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The topic of this thesis is the extraction of efficient and readable programs from formal constructive proofs of decidability. The proof methods employed to generate the efficient code are new and result in clean and readable Nuprl extracts for two nontrivial programs. They are based on the use of Nuprl's set type and techniques for extracting efficient programs from induction principles. The constructive formal theories required to express the decidability theorems are of independent interest. They formally circumscribe the mathematical knowledge needed to understand the derived algorithms. The formal theories express concepts that are taught at the senior college level. The decidability proofs themselves, depending on this material, are of interest and are presented in some detail. The proof of decidability of classical propositional logic is relative to a semantics based on Kleene's strong threevalued logic. The constructive proof of intuitionistic decidability presented here is the first machine formalization of this proof. The exposition reveals aspects of the Nuprl tactic collection relevant to the creation of readable proofs; clear extracts and efficient code are illustrated in the discussion of the proofs.
Independence Results for Weak systems of Intuitionistic Arithmetic
 Math. Logic Quart
, 2003
"... This paper proves some independence results for weak fragments of Heyting arithmetic by using Kripke models. We present a necessary condition for linear Kripke models of arithmetical theories which are closed under the negative translation and use it to show that the union of the worlds in any linea ..."
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This paper proves some independence results for weak fragments of Heyting arithmetic by using Kripke models. We present a necessary condition for linear Kripke models of arithmetical theories which are closed under the negative translation and use it to show that the union of the worlds in any linear Kripke model of HA satisfies P A. We construct a twonode P Anormal Kripke structure which does not force iΣ2. We prove i∀1 � i∃1, i∃1 � i∀1, iΠ2 � iΣ2 and iΣ2 � iΠ2. We use Smorynski’s operation Σ ′ to show HA � lΠ1.
A Modal Analysis of some Principles of the Provability Logic of Heyting Arithmetic
 In Proceedings of AiML’98
, 1998
"... In this paper four principles and one scheme of the Provability Logic of (intuitionistic) Heyting Arithmetic HA are studied from a modal logical point of view. These are, besides the wellknown principles K;K4 and L of the Provability Logic of Peano Arihtmetic, the principle 2(A B) ! 2(A 2B) and ..."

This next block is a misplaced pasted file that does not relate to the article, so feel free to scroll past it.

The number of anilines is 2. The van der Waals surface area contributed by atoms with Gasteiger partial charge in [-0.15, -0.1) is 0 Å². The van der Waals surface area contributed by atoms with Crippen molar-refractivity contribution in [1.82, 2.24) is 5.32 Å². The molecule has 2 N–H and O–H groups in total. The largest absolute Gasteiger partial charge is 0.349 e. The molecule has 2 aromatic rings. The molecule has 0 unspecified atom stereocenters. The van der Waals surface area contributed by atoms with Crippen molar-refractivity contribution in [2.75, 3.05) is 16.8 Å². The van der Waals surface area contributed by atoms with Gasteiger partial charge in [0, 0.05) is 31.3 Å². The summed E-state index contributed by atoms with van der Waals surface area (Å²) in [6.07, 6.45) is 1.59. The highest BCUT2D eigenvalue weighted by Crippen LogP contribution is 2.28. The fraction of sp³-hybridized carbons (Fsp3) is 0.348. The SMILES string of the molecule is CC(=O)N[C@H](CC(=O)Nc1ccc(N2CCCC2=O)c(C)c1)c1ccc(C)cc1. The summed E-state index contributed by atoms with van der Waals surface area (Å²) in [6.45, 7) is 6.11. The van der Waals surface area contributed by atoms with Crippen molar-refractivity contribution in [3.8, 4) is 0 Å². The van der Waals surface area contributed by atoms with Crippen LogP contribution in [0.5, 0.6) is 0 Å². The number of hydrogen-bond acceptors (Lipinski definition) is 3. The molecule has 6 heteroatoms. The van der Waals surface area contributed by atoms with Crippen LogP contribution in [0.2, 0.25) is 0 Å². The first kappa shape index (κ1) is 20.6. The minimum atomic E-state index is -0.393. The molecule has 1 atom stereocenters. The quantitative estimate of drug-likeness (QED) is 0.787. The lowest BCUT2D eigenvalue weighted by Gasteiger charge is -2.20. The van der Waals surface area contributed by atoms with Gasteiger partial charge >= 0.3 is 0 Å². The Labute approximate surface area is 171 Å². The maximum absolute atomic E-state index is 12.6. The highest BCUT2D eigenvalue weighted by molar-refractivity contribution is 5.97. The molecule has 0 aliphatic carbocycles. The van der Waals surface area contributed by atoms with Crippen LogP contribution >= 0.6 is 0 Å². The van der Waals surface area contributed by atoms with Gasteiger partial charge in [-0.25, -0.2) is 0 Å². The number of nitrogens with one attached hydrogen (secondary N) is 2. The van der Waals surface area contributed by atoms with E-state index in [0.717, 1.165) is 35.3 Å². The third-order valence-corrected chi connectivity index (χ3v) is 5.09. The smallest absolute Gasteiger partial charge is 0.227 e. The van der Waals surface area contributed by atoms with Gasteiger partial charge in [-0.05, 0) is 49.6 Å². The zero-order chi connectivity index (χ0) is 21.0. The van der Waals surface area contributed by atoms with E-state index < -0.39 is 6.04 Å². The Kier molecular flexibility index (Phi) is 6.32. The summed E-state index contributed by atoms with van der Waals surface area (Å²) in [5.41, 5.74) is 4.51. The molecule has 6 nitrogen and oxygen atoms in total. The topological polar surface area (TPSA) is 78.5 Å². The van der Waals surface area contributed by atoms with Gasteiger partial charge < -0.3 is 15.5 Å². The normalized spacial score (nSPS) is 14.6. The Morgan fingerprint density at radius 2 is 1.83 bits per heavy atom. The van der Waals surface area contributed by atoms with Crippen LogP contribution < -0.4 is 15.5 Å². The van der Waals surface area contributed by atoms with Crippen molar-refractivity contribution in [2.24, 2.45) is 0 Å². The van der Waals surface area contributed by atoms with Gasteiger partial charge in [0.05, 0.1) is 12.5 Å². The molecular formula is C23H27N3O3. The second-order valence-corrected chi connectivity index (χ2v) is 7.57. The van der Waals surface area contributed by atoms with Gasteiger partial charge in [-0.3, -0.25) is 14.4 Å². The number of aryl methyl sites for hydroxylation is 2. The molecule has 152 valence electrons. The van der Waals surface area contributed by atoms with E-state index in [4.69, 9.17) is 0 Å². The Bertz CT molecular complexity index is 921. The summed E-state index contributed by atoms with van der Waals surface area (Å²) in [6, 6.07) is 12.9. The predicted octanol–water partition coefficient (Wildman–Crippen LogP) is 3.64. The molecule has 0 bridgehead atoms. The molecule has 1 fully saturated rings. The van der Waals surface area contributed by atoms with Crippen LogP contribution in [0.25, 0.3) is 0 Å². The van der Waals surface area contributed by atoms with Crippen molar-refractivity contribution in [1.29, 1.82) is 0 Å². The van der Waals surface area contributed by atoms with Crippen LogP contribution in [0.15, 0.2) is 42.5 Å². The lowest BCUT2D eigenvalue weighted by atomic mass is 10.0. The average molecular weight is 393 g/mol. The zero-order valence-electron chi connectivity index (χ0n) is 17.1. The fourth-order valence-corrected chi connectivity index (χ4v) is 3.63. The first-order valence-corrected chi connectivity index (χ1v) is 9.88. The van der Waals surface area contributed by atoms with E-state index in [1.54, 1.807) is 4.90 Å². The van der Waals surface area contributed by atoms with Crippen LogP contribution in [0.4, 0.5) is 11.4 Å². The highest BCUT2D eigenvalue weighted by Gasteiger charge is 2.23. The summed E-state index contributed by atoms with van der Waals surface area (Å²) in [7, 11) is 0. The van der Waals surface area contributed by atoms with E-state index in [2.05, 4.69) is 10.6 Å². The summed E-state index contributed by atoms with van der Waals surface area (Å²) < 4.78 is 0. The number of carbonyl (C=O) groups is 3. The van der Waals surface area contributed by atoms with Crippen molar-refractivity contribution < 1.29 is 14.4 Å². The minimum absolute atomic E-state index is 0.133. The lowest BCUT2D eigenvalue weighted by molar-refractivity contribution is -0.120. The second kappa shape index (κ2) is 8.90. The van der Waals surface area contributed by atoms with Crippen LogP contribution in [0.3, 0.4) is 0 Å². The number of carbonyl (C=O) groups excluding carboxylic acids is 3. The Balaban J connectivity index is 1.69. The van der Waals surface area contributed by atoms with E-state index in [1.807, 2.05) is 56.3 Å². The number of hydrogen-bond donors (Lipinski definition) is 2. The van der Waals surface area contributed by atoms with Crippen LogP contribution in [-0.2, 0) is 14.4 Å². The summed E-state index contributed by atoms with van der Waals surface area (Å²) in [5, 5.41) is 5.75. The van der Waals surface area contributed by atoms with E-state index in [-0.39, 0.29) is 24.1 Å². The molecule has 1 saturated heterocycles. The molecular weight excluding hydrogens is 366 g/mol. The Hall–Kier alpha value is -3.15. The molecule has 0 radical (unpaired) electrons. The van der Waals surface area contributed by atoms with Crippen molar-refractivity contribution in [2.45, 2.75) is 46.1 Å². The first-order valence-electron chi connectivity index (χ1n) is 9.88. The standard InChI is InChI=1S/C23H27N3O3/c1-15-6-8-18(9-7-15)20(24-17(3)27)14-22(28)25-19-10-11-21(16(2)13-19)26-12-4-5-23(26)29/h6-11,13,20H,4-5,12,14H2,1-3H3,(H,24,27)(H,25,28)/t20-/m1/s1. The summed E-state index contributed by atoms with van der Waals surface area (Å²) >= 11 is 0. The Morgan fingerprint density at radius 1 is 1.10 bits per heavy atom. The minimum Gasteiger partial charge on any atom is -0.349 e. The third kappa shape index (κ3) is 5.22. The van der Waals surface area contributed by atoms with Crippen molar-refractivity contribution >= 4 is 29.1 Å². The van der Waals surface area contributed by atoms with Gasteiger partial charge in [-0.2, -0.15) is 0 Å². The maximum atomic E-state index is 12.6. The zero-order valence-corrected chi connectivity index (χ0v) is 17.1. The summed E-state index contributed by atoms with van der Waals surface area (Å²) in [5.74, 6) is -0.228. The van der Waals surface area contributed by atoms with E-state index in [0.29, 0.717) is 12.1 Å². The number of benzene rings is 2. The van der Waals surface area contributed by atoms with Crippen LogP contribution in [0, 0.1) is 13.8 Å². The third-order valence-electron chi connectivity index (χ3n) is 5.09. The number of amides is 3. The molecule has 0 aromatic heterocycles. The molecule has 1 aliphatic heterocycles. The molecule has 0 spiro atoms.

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In this paper four principles and one scheme of the Provability Logic of (intuitionistic) Heyting Arithmetic HA are studied from a modal logical point of view. These are, besides the wellknown principles K;K4 and L of the Provability Logic of Peano Arihtmetic, the principle 2(A B) ! 2(A 2B) and the scheme 2::(2A ! W 2B i ) ! 2(2A ! W 2B i ). Intuitionistic modal logic is introduced. And for all principles and for the scheme considered (seperately and together) frame completeness is proved, and the finite model property is established. 1 Introduction In contrast to the situation in classical Peano Arithmetic PA, the provability logic, to be defined in the next section, of intuitionistic Heyting Arithmetic HA appears to be a rich collection of principles. The full provability logic of HA is not known (yet?), but some principles have already been found [Leivant 75, Visser 94], among which are the following. K 2(A ! B) ! (2A ! 2B) K4 2A ! 22A L 2(2A ! A) ! 2A (Lob's princip...
Propositional Logics of Closed and Open Substitutions over Heyting’s Arithmetic
, 2005
"... In this note we compare propositional logics for closed substitutions and propositional logics for open substitutions in constructive arithmetical theories. We provide a strong example where these logics diverge in an essential way. We prove that for Markov’s Arithmetic, i.e. Heyting’s Arithmetic pl ..."
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In this note we compare propositional logics for closed substitutions and propositional logics for open substitutions in constructive arithmetical theories. We provide a strong example where these logics diverge in an essential way. We prove that for Markov’s Arithmetic, i.e. Heyting’s Arithmetic plus Markov’s principle plus Extended Church’s Thesis, the logic of closed and the logic of open substitutions are the same. 1